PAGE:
Two Frederick County Legislators Weigh In On Decision Keeping Enhanced Unemployment Benefits

Sen. Hough calls it ‘unfortunate;’ Delegate Young says the judge made the right decision.

 

 

 

 

 

 

 

 

 

 

 

Frederick, Md (KM) Two Frederick County legislators are commenting on a decision regarding enhanced unemployment benefits. State Senator Michael Hough (R) calls it “unfortunate.’ Delegate Karen Lewis Young (D) says it was the right decision.

On Tuesday Judge Lawrence Fletcher-Hill of Baltimore issued a preliminary injunction ordering the Hogan Administration to continue paying the expanded benefits which come from the federal government’s pandemic-related, enhanced unemployment benefits. Governor Larry Hogan had sought to end the program in Maryland, stating that it discourages residents from looking for jobs because they can get more money while unemployed. The Governor has said the state will not appeal this decision.

Senator Hough says it discourages people who are out of work to apply for jobs. “I think Governor Hogan did the correct thing in joining half of the states in America where the governors have stopped the federal program which pays people more money in many cases than what they’d be making in the private sector. So they’re getting enhanced unemployment benefits,” he says.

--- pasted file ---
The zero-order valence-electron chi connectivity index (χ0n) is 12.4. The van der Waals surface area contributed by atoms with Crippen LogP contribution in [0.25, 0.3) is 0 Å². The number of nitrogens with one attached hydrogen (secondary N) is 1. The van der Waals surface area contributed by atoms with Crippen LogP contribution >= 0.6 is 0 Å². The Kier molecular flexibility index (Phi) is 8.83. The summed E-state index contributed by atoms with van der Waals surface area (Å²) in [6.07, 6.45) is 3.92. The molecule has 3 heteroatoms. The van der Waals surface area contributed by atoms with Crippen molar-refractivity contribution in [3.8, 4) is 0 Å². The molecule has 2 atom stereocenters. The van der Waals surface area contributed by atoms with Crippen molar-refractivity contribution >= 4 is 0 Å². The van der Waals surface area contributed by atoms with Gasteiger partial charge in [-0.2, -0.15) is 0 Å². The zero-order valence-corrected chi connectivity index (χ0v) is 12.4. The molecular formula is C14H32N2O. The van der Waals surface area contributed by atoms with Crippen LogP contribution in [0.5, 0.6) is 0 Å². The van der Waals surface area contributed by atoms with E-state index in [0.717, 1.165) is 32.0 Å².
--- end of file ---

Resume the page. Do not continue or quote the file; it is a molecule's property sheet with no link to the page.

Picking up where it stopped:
And, Hough continues, this is making it difficult for small businesses and other employers to hire enough employees to keep going. “At this point, it’s a federal program that is misguided because there’s a record number of job openings, there’s a record number of employers that want to hire people. And the federal government has put in place a program which is paying people more money to stay at  home and incentivizing them not to get back into the workforce,” says Hough.

But Delegate Young says the reason some people are not going back to work is far more complex than just staying at home and collecting unemployment compensation. “Some are still afraid of COVID. Particularly women don’t have adequate child care yet because child care organizations haven’t opened,’ she says.

Along with that, a lot of the positions  which have been advertised are minimum wage jobs. “Most of the jobs that are opening up are in restaurant, retail, some construction and warehouses. But those that are minimum wage jobs, you can’t even afford to put food on the table, pay your rent no less pay for child care,” she says.

The federal program, which was established to supplement the unemployment compensation being received by those who are out of work due to the economic downturn caused by the COVID-19 pandemic, is scheduled to expire in September.

 

By Kevin McManus